Beyond the steps we had already taken in 2014, I believe these are the next steps we must take to continue to secure our platform. . . .
This bloodless statement lacks an apology. Zuckerberg explains what they will fix, but while he takes responsibility, he doesn’t admit they did anything wrong. On the CNN interview he did apologize. The New York Times interview is remarkably similar to the CNN interview — Zuckerberg was clearly well coached.
Why nothing will change
This story is all over every news organ imaginable. Dozens of people on my Facebook feed have posted that they are considering leaving Facebook. The FTC is looking into whether Facebook violated a consent degree about privacy that it agreed to in 2011.
From a dramatic storytelling standpoint, things should change.
But I don’t think they will.
Here are some observations and predictions.
- Facebook is the opiate of the masses. Facebook (and Instagram) are how people spend the moments in their day when they are doing nothing else. They are addicted to the updates from friends, the memes, the news stories that titillate and outrage them, and the ability to post their comments on the minutiae of their days. Having become addicted to that, no one wants to have it taken away. Regardless of its public statements, Facebook knows that its users, in the end, want it to continue pretty much as it has.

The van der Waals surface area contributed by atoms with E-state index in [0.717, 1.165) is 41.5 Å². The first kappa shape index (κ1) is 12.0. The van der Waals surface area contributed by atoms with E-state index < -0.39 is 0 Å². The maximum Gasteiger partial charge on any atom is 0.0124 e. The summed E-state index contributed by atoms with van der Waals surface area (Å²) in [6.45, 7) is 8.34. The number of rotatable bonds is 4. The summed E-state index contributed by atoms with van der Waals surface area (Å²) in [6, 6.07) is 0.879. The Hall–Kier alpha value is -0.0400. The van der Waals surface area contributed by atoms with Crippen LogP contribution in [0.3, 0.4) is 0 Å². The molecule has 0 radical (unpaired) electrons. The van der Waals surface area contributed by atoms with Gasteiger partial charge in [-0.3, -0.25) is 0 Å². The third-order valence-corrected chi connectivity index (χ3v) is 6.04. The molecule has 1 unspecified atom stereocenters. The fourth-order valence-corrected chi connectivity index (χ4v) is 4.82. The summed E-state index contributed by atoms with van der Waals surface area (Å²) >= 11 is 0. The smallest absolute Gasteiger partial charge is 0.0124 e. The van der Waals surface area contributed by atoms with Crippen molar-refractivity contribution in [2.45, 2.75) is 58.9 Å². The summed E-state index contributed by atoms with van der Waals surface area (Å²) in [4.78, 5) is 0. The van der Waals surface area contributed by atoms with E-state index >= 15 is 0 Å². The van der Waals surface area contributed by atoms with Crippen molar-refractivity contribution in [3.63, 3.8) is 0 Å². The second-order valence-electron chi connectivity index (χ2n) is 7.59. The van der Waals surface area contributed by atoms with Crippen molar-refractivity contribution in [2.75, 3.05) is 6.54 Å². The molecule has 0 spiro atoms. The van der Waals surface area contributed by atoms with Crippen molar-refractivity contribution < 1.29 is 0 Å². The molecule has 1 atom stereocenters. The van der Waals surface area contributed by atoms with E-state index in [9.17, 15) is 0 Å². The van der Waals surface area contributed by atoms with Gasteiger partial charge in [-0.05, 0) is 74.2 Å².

- The data that Facebook shared is personal, but not sensitive. The reason that Zuckerberg calls what happened a “failure of trust” and not a breach is that Facebook acted in accordance with its terms of service. Those who are outraged don’t see it that way. But ordinary people will instantly give up a metric ton of privacy in exchange for half a gram of convenience. (That’s why they took those quizzes in the first place.) No one is going to have their identity stolen as a result of what happened at Cambridge Analytica. No one’s private medical records are now public. Cambridge Analytica used the data in aggregate to build models. This story is a big deal because Facebook is ubiquitous, not because of the personal impact on individuals. Deep down, people know that Facebook has their data — after all, they made all those posts themselves — and they don’t care.
- Privacy violations don’t bring down companies. The only case I can think of where a data breach brought down a company was Ashley Madison. That was an actual data breach of sexual secrets, and Ashley Madison was a very small company. Equifax is still here. Target is still here. Yahoo continues to operate. Nearly all of their customers have not deserted them (at least, not because of the violations). And their violations were much worse than what Facebook did. These violations make people feel bad, but soon after, they resign themselves to what happened and go back to doing exactly what they used to do.